Hilbert was initially a deductivist, but, he considered certain metamathematical methods to yield intrinsically meaningful results and was a realist with respect to the finitary arithmetic. Later, he held the opinion that there was no other meaningful mathematics whatsoever, regardless of interpretation.
Other formalists, such as Rudolf Carnap, Alfred Tarski and Haskell Curry, considered mathematics to be the investigation of formal axiom systems. Mathematical logicians study formal systems but are just as often realists as they are formalists.
Perhaps the most serious attempt to formalize number theory was by the two mathematicians Bertrand Russell and Alfred North Whitehead. They created a work, Principia Mathematica, which derived number theory by the manipulation of symbols using formal logic. This work was very detailed, and they spent the better part of a decade in writing it. It wasn't until page 379 of the first volume that they were even able to prove that 1+1=2.
Russell's philosophy of mathematics was not formalist, however; it is usually considered a form of logicism. He strongly criticized Hilbert's formalism.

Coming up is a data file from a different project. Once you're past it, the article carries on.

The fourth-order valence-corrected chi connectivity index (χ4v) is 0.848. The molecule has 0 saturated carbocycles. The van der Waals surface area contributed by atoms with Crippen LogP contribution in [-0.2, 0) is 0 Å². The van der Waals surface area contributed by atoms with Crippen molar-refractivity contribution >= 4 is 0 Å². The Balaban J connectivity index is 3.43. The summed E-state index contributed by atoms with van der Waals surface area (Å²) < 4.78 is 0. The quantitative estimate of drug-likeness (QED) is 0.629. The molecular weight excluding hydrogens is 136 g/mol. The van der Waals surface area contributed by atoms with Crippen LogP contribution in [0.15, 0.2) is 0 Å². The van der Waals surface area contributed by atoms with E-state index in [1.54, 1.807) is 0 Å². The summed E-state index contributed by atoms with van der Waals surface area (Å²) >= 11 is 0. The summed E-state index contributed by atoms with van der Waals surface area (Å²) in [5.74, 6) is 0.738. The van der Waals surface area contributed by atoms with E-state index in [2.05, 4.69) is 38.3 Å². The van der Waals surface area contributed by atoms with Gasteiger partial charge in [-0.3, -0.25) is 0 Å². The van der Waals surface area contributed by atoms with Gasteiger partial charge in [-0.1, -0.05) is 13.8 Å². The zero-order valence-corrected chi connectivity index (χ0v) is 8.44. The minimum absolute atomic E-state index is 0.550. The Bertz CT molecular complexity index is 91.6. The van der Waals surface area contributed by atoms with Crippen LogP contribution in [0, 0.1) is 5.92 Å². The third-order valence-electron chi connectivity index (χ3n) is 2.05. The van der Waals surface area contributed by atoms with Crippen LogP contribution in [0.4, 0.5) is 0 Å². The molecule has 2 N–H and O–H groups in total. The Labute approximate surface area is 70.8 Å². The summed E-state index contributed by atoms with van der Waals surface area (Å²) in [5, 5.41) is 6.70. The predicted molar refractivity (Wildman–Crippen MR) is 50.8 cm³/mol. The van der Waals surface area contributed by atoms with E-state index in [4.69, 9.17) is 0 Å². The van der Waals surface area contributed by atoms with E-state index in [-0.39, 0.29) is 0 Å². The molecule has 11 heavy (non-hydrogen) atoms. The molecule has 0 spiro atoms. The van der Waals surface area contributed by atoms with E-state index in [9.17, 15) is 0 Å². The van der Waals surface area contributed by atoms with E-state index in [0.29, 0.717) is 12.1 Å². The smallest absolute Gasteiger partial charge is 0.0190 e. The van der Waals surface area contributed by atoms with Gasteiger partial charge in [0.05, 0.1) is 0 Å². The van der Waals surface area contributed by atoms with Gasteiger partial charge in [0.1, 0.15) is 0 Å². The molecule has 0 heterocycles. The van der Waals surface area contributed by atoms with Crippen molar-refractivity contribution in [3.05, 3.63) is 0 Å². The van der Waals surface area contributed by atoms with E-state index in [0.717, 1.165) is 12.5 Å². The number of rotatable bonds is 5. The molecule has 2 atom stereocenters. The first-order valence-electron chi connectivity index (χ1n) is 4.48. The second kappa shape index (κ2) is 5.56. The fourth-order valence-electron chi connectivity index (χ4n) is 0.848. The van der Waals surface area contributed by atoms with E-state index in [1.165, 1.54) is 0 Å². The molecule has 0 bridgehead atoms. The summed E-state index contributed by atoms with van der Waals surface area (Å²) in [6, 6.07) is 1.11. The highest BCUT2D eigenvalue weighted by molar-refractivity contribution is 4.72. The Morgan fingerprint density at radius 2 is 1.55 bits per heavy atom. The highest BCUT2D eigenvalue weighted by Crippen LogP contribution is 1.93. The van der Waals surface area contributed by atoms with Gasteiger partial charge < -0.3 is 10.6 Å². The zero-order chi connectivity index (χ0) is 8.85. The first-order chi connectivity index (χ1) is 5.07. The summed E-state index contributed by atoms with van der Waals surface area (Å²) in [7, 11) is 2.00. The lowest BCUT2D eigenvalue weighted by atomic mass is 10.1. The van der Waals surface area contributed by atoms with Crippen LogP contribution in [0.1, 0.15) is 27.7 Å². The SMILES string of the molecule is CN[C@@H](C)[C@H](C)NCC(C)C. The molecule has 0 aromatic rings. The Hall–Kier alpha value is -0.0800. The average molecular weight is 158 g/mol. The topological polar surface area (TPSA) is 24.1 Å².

Gödel indicated one of the weak points of formalism by addressing the question of consistency in axiomatic systems. More recent criticisms lie in the assertion of formalists that it is possible to computerize all of mathematics. These criticisms bring up the philosophical question of whether or not computers are able to think. Turing tests, named after Alan Turing, who created the test, are an attempt to provide criteria for judging when a computer is capable of thought. The existence of a computer which in principle could pass a Turing test would prove to formalists that computers will be able to do all of mathematics. However, there are opponents of this claim, such as John Searle, who came up with the "Chinese room" thought experiment. He presented the argument that while a computer may be able to manipulate the symbols that we give it, the machine could attach no meaning to these symbols. Since computers will not be able to deal with semantic content in mathematics (Penrose, 1989), they could not be said to "think."